Saturday, June 16

Foreign film log

Lately, because of my lazy Netflix technique (adding a whole bunch of films from one genre at once), I've been watching a lot of foreign films.

I wasn't too crazy about On The Edge, and it may have finally cemented my creeping apathy toward Irish filmmaking in general. I really liked Fat Girl for its deeply complicated nature (I wish I'd found this film while still in college because I would have milked it for every film-class paper possible) and its complete Frenchness (whatever that means). Amores Perros is full of anger and grit (sadly, I was unable to get through the last of the three stories because the disc was being a real jerk and skipping around) and is made in with the same sort of hypersaturated, urban/decayed style as Alfonso CuarĂ³n's Children of Men (where greens are scarily green and it seems like a thin layer of soot coats nearly everything), which makes me want to further check out the work of contemporary Mexican directors because I really like the regional style that's developing (or has developed; I'm late to the train as always).

Yesterday I finished The Motorcycle Diaries and I can say without hesitation that it's my favorite of the four. The cinematography is absolutely stunning. Of course, you probably don't have to do that much work to make South America look beautiful, but the effort is still appreciated.

I'm a sucker for road-trip films and coming-of-age films. Put the two together and I'm usually hooked. (Perhaps I should explicitly except Crossroads at this point, though I've never seen it.) I think lives are changed by the mere act of traveling. Traveling, ideally, forces you to transcend, to see what was previously hidden from you, to consider that which you've never had to think about. The world is too big to stay in one place. Fates are unraveled on the open road.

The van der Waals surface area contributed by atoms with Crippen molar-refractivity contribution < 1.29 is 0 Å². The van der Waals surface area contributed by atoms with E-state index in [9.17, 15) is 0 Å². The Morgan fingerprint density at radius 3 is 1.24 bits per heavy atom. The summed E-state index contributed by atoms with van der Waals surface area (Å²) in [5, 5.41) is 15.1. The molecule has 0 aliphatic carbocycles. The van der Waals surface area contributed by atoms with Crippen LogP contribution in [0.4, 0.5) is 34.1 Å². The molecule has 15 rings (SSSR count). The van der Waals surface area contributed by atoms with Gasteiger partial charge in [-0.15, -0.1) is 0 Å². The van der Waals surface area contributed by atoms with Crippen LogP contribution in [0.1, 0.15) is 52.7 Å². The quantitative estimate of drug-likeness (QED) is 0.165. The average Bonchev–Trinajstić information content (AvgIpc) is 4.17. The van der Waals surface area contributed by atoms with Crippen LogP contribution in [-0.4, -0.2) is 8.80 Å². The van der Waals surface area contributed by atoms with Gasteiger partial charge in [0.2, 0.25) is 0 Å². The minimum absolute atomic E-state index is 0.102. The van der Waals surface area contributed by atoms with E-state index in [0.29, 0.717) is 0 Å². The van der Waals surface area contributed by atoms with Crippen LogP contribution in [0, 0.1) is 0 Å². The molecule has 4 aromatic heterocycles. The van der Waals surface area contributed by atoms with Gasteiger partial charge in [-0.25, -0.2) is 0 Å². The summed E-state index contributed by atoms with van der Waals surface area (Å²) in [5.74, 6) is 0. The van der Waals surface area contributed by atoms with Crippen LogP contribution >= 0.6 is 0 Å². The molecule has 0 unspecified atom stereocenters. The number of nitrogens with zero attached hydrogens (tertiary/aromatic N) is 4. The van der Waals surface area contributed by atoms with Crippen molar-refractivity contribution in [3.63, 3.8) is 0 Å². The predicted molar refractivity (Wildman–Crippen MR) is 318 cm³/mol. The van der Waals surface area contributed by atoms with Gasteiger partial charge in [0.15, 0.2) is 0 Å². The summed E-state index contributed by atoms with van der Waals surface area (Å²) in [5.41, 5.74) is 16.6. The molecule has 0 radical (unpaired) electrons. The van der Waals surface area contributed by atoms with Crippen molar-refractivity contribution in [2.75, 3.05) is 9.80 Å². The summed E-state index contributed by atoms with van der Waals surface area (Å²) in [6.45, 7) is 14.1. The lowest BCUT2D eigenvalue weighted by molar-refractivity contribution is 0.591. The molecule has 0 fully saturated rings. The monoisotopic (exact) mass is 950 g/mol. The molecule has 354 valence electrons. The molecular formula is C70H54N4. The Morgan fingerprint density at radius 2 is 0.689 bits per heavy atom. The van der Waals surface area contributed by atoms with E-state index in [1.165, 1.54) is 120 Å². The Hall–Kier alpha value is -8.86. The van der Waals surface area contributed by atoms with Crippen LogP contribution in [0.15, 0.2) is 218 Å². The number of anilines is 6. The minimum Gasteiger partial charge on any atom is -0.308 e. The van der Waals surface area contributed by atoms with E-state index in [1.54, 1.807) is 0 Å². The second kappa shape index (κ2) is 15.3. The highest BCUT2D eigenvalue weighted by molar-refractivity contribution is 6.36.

Then there's the (fictionalized, of course) historical element to the film that makes it a bit more intriguing. I'm not a big Che Guevara fanboy, so it was interesting to see the roots of his radicalization, and his transition from aspiring doctor to revolutionary. Funny that it's so hard for me to imagine a young doctor-in-training nowadays taking a road trip with a pal and ending up a reviled/revered revolutionary, perhaps taking on the healthcare establishment and Big Pharma? It's just a different world now. Gas is too expensive and no one can get that much work leave.

Naturally, when the film was over and we were treated to a shot of the real Alberto Granado, Che's travel companion, his face carved deep with wrinkles and wear, I cried unexpected tears. Such beauty in those age spots. And such pain. What stories he must have to tell.

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3 Comments:

Blogger LeBlanc said...

What!!? I love Crossroads...unless you mean the Britney Spears version...I mean the Karate Kid version.

Sat Jun 16, 03:13:00 PM  
Blogger TVonthefritz said...

I love any genre that transverses into the nether-regions of Flying J Travel Center.

Sat Jun 16, 06:39:00 PM  
Blogger mike said...

Seriously, go out right now and rent "Tokyo Godfathers." It's an animated film (not anime!) from Japan about three homeless men trying to rescue an abandoned baby, and being saved in the process. Beautiful to look at and a joyous, wonderful story to boot. Really funny, too.

I just cannot recommend this movie highly enough. Beats 99% of anything you'll see from Hollywood.

I love foreign films with a passion, but I suspect our tastes diverge pretty sharply.

Sat Jun 16, 11:21:00 PM  

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